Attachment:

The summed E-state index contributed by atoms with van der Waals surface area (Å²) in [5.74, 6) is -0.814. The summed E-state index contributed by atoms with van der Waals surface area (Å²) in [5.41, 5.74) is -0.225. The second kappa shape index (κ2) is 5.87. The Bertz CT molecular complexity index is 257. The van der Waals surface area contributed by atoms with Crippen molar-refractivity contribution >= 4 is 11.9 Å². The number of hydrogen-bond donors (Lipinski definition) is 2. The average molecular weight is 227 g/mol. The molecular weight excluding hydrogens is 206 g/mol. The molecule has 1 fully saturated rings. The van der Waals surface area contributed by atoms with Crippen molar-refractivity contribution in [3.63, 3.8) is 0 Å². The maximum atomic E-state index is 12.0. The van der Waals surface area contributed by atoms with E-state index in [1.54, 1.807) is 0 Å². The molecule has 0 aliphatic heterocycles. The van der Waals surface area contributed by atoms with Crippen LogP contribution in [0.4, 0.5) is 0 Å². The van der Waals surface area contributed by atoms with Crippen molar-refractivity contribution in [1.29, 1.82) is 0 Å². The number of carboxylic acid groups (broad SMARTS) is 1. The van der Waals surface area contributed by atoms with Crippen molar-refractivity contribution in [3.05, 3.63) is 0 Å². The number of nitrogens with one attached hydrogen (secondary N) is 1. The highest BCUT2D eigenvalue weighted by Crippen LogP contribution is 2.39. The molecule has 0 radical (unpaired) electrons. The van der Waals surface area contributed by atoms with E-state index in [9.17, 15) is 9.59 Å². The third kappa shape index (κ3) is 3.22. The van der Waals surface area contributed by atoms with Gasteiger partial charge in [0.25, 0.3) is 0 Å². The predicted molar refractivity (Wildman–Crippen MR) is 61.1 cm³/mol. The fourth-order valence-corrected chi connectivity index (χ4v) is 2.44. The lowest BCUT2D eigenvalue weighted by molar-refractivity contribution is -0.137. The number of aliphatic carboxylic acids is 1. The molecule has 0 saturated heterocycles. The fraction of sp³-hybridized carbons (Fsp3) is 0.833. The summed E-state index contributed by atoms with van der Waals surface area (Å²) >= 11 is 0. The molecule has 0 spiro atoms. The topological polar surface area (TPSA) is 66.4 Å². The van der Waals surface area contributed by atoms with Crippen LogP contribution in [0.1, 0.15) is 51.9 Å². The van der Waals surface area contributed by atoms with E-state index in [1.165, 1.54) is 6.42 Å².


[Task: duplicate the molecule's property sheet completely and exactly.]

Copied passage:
The summed E-state index contributed by atoms with van der Waals surface area (Å²) in [5.74, 6) is -0.814. The summed E-state index contributed by atoms with van der Waals surface area (Å²) in [5.41, 5.74) is -0.225. The second kappa shape index (κ2) is 5.87. The Bertz CT molecular complexity index is 257. The van der Waals surface area contributed by atoms with Crippen molar-refractivity contribution >= 4 is 11.9 Å². The number of hydrogen-bond donors (Lipinski definition) is 2. The average molecular weight is 227 g/mol. The molecular weight excluding hydrogens is 206 g/mol. The molecule has 1 fully saturated rings. The van der Waals surface area contributed by atoms with Crippen molar-refractivity contribution in [3.63, 3.8) is 0 Å². The maximum atomic E-state index is 12.0. The van der Waals surface area contributed by atoms with E-state index in [1.54, 1.807) is 0 Å². The molecule has 0 aliphatic heterocycles. The van der Waals surface area contributed by atoms with Crippen LogP contribution in [0.4, 0.5) is 0 Å². The van der Waals surface area contributed by atoms with Crippen molar-refractivity contribution in [1.29, 1.82) is 0 Å². The number of carboxylic acid groups (broad SMARTS) is 1. The van der Waals surface area contributed by atoms with Crippen molar-refractivity contribution in [3.05, 3.63) is 0 Å². The number of nitrogens with one attached hydrogen (secondary N) is 1. The highest BCUT2D eigenvalue weighted by Crippen LogP contribution is 2.39. The molecule has 0 radical (unpaired) electrons. The van der Waals surface area contributed by atoms with E-state index in [9.17, 15) is 9.59 Å². The third kappa shape index (κ3) is 3.22. The van der Waals surface area contributed by atoms with Gasteiger partial charge in [0.25, 0.3) is 0 Å². The predicted molar refractivity (Wildman–Crippen MR) is 61.1 cm³/mol. The fourth-order valence-corrected chi connectivity index (χ4v) is 2.44. The lowest BCUT2D eigenvalue weighted by molar-refractivity contribution is -0.137. The number of aliphatic carboxylic acids is 1. The molecule has 0 saturated heterocycles. The fraction of sp³-hybridized carbons (Fsp3) is 0.833. The summed E-state index contributed by atoms with van der Waals surface area (Å²) >= 11 is 0. The molecule has 0 spiro atoms. The topological polar surface area (TPSA) is 66.4 Å². The van der Waals surface area contributed by atoms with Crippen LogP contribution in [0.1, 0.15) is 51.9 Å². The van der Waals surface area contributed by atoms with E-state index in [1.165, 1.54) is 6.42 Å².